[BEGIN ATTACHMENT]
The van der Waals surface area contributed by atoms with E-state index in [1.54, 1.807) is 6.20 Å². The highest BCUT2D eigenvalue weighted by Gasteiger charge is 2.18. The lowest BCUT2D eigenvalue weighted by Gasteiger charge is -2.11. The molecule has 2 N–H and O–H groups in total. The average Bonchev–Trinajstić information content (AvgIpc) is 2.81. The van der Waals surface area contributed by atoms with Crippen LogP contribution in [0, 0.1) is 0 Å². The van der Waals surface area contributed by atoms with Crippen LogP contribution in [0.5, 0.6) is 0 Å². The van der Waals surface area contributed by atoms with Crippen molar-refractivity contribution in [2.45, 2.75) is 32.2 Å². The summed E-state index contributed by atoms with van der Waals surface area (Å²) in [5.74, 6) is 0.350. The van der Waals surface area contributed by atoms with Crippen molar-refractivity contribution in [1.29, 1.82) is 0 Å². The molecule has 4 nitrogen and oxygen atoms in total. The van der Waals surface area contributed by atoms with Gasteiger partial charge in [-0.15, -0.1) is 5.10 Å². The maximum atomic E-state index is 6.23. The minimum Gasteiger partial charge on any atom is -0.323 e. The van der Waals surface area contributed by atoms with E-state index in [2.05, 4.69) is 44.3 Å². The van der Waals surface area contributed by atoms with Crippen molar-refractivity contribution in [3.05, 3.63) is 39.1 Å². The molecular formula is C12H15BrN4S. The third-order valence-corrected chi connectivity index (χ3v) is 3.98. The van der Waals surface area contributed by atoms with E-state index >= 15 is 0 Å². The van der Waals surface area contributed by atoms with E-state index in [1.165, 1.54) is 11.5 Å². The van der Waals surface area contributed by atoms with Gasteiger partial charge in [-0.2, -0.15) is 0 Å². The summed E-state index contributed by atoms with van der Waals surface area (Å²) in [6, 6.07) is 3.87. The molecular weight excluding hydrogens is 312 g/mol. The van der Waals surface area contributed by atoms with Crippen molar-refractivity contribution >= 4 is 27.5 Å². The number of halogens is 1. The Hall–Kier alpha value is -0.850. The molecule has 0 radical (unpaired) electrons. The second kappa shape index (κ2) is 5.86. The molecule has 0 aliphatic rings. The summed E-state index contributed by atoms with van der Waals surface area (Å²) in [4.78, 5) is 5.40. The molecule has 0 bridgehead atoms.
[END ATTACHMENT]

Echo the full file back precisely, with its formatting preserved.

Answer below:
The van der Waals surface area contributed by atoms with E-state index in [1.54, 1.807) is 6.20 Å². The highest BCUT2D eigenvalue weighted by Gasteiger charge is 2.18. The lowest BCUT2D eigenvalue weighted by Gasteiger charge is -2.11. The molecule has 2 N–H and O–H groups in total. The average Bonchev–Trinajstić information content (AvgIpc) is 2.81. The van der Waals surface area contributed by atoms with Crippen LogP contribution in [0, 0.1) is 0 Å². The van der Waals surface area contributed by atoms with Crippen LogP contribution in [0.5, 0.6) is 0 Å². The van der Waals surface area contributed by atoms with Crippen molar-refractivity contribution in [2.45, 2.75) is 32.2 Å². The summed E-state index contributed by atoms with van der Waals surface area (Å²) in [5.74, 6) is 0.350. The van der Waals surface area contributed by atoms with Crippen molar-refractivity contribution in [1.29, 1.82) is 0 Å². The molecule has 4 nitrogen and oxygen atoms in total. The van der Waals surface area contributed by atoms with Gasteiger partial charge in [-0.15, -0.1) is 5.10 Å². The maximum atomic E-state index is 6.23. The minimum Gasteiger partial charge on any atom is -0.323 e. The van der Waals surface area contributed by atoms with E-state index in [2.05, 4.69) is 44.3 Å². The van der Waals surface area contributed by atoms with Crippen molar-refractivity contribution in [3.05, 3.63) is 39.1 Å². The molecular formula is C12H15BrN4S. The third-order valence-corrected chi connectivity index (χ3v) is 3.98. The van der Waals surface area contributed by atoms with E-state index >= 15 is 0 Å². The van der Waals surface area contributed by atoms with E-state index in [1.165, 1.54) is 11.5 Å². The van der Waals surface area contributed by atoms with Gasteiger partial charge in [-0.2, -0.15) is 0 Å². The summed E-state index contributed by atoms with van der Waals surface area (Å²) in [6, 6.07) is 3.87. The molecular weight excluding hydrogens is 312 g/mol. The van der Waals surface area contributed by atoms with Crippen molar-refractivity contribution >= 4 is 27.5 Å². The number of halogens is 1. The Hall–Kier alpha value is -0.850. The molecule has 0 radical (unpaired) electrons. The second kappa shape index (κ2) is 5.86. The molecule has 0 aliphatic rings. The summed E-state index contributed by atoms with van der Waals surface area (Å²) in [4.78, 5) is 5.40. The molecule has 0 bridgehead atoms.